Again, education financing was likely a key determinant of the difference in enrollment growth during these two decades. During the period 1999-2007, in real terms, public education budgets grew by about 9% annually, approximately two-third of which was attributed to solid GDP per capita growth. As shown above, that growth has stagnated since 2014.

3. Call for a major education policy reset: urgency, objectives and challenges

The fact that most SSA countries will not reach UPE even by 2030 must be recognized – by SSA governments and their development partners -- as a major development failure that calls for urgent actions to address the causes. In 1961, UPE was rightly considered a top development priority to be reached in 20 years. It cannot be acceptable that, 60 years later when education is recognized as even more crucial to individual, national and global development, many Africa children still do not enter primary school, that only two-third of those entering complete the cycle (as in the 1970s) and that less than half of those who do complete have acquired basic literacy and numeracy skills. The impact of COVID-19 has further aggravated this poor performance record.

This section discusses why SSA governments must take the opportunities of the post-pandemic “build back better” effort to fundamentally reset education policies to address the key causes of the UPE failure. The discussion highlights the urgency and objectives of such a reset as well as the challenges to achieving success.

3.1 The urgency for a “reset”

If SSA countries’ basic skills deficit is not addressed with urgency, it will continue to severely hamper their ability to address pressing national development challenges. The urgency of progress is illustrated by sad facts such as that, even before COVID-19, it was likely that one-third of SSA’s labor force would remain illiterate in the 2030s, and more than one-third of children would be born to illiterate mothers.

Low workforce literacy severely impedes productivity growth and the urgently needed transformation of the informal economy to accelerate economic growth, youth employment and poverty reduction. This, in turn, negatively impacts progress toward most SDGs. Persistent low female literacy would reinforce the intergenerational vicious cycle of poverty, low health and education status, and slow demographic transition. Added to this is the importance of basic education to strengthen peoples’ ability to adapt to the growing negative impact of climate change on food security and rural peoples’ livelihoods.

While catching up on providing UPE, SSA must also deal with the fact that the basic skills considered essential to thrive and adapt in today’s rapidly changing knowledge and technology-based society have evolved beyond those provided by traditional primary education. But reaching UPE is an indispensable first step in universalizing a basic education cycle of at least 8-10 years.

Further, while still not achieved in most countries, universal access has proven to be the easier part of the UPE challenge. The benefits of major progress in access are greatly diminished by high early dropout and low learning outcomes. As a result, the World Bank estimates that “learning poverty” – the proportion of 10-year-olds unable to read and understand a simple text – has risen to become as high as 80% following COVID-19. And, while the average SSA child can now expect about 8 years of education by the age of 18, this is cut in half when adjusted for low learning outcomes (World Bank, 2022c). Finally, despite SSA’s growth in access since 2000, about 18% of children of primary and 36% of children of lower secondary school age were out of school in 2019 (UNESCO, 2021a).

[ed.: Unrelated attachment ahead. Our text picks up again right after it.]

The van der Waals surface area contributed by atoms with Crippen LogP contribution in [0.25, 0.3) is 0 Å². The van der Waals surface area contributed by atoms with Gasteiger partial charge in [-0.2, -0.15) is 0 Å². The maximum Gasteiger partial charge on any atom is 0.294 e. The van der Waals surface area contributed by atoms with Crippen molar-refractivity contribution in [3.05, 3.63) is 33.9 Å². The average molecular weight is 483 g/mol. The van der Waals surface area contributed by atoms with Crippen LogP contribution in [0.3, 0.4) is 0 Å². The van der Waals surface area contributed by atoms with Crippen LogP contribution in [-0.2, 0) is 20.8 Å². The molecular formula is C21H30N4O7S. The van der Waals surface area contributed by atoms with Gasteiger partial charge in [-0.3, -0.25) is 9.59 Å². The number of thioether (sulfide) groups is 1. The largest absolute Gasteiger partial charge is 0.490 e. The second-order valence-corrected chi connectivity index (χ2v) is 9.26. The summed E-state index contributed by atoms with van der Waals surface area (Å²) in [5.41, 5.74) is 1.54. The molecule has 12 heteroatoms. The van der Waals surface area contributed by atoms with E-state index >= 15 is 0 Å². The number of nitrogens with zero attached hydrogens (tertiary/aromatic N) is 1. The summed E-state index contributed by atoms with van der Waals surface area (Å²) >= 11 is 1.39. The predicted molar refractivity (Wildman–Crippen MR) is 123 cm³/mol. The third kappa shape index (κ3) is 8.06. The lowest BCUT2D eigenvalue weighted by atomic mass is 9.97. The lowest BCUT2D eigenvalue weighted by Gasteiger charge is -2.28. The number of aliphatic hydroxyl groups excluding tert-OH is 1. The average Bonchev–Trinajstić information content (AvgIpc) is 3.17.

In short, to provide their citizens with the skills needed to thrive and adapt in today’s society, countries need to start by equipping them with the basic “tools of learning” -- literacy and numeracy – needed to become self-reliant learners. This is a development stage that no country can leapfrog, even less today than when UPE was made a priority in 1961. Such “progressive universalization” of education would be in line with the approach followed by all other world regions and as called for by the 2016 Education Commission Report (Education Commission, 2016). More broadly, equipping everybody with these basic learning tools remains an indispensable first step of the new social contract for education called for by the 2021 Report of the International Commission on the Futures of Education (UNESCO, 2021b).

3.2 Objectives

The overarching objective of a policy reset must be to develop basic education and training systems that are more inclusive, equitable and responsive to national development needs by better serving the large population groups, parts of society and economic sectors that now derive little benefit from public education spending. To achieve this will be a massive undertaking, requiring huge changes in both education content and mode of delivery. And, to be effective, such supply measures must be accompanied by actions to attract children and youth who presently are not acquiring basic literacy and numeracy, as well as workers in both the informal and formal economy who need basic skills upgrading. Three priority areas for change are highlighted below.